Factbox: Blagojevich case fits Illinois’ reputation

(BestGrowthStock) – Illinois, President Barack Obama’s home base and political schoolhouse, calls itself the Land of (Abraham) Lincoln and basks in the glow of the hallowed 16th president as a paragon of moral courage and civic virtue.

In the modern era, the state has had its share of admired statesmen, including U.S. Senators Everett Dirksen and Paul Simon and U.S. Representative and Obama mentor Abner Mikva.

But Illinois and Chicago have also gained infamy for bare-knuckle politics, featuring the Daleys, boss Richard J. and son Richard M. The question of how Obama the reformer emerged from the scandal-plagued state has been a theme since his meteoric rise to the presidency.

Rod Blagojevich, a former two-term Democratic governor from Chicago, goes on trial on June 3, accused of 24 counts of malfeasance, including a charge that he tried to sell Obama’s old Senate seat.

Here are five facts about Illinois’ political history:

– Illinois governors have won unwelcome notoriety, with Blagojevich the fifth to face charges and three convicted so far. William Stratton, governor in the 1950s, was acquitted of tax evasion after he left office. But Otto Kerner, a Democrat who was governor in the 1960s, went to prison for bribery involving the horse racing industry and for tax evasion. Dan Walker, a one-term Democrat in the 1970s, was convicted in 1987 of bank fraud. George Ryan, a Republican and Blagojevich’s predecessor, was convicted while in office and is in prison for having fraudulently enriched himself and others.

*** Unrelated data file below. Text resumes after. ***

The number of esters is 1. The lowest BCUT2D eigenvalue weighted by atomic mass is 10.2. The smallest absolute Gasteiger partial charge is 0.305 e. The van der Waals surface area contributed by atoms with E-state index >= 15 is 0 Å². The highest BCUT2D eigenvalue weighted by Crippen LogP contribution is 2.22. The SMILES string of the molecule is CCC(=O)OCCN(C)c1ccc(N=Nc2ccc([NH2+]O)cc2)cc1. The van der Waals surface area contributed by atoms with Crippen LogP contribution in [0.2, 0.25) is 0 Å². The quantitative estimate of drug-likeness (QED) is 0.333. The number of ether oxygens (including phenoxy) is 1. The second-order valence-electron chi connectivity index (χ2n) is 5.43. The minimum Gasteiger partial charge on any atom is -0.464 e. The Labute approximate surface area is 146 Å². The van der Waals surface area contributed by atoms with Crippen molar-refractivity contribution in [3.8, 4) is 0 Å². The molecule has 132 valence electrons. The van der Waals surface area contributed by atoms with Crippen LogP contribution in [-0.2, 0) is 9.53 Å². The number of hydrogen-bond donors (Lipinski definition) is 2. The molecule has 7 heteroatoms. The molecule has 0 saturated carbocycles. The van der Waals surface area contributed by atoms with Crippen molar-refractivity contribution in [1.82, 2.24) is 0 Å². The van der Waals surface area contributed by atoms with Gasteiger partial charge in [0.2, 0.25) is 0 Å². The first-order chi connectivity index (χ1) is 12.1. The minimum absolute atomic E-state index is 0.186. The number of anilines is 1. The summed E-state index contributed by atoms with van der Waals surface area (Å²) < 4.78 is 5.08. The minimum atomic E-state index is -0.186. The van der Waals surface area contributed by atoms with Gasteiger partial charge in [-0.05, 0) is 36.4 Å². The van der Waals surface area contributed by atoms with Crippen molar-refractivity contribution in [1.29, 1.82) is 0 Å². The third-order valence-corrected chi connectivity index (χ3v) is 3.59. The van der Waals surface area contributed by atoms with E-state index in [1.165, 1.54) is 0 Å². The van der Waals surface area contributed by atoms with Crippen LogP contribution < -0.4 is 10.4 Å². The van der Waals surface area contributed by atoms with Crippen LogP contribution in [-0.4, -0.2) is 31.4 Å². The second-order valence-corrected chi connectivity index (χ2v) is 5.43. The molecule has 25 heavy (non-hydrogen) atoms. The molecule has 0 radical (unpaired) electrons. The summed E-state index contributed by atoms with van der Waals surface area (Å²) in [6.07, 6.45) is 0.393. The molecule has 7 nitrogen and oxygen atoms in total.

– Other notable Illinoisans caught stealing were powerful deal-maker Paul Powell, who had $800,000 stashed in his closet. Dan Rostenkowski, the powerful Democratic congressman whose district Blagojevich later won, was felled in 1994 during a scandal involving congressional finances.

– Chicago’s recent history of corruption and links to mobsters like Al Capone have proven to be fertile ground for “reformers” on which to build careers, They include four-term Republican Governor James Thompson, who made his mark as U.S. Attorney in Chicago. Former political gadfly Patrick Quinn was Blagojevich’s lieutenant governor, and succeeded him.

– Through 2006, the Chicago Sun-Times newspaper added up the corruption and found 79 elected officials in Illinois have been convicted of a crime, including three governors, one mayor and 27 Chicago aldermen.

– Identifying the ingredients in the political cesspool is speculative, at best. But Daniel Engber wrote in the online magazine Slate that Chicago’s corrupt history traces to the persistence of the city’s political machine, greased by a steady stream of immigrants who were frequently pitted against each other. Loose campaign finance laws in Illinois allow power-brokers to enlarge their fiefdoms over decades.

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(Reporting by Andrew Stern and Peter Bohan in Chicago; Editing by Eric Walsh)

Factbox: Blagojevich case fits Illinois’ reputation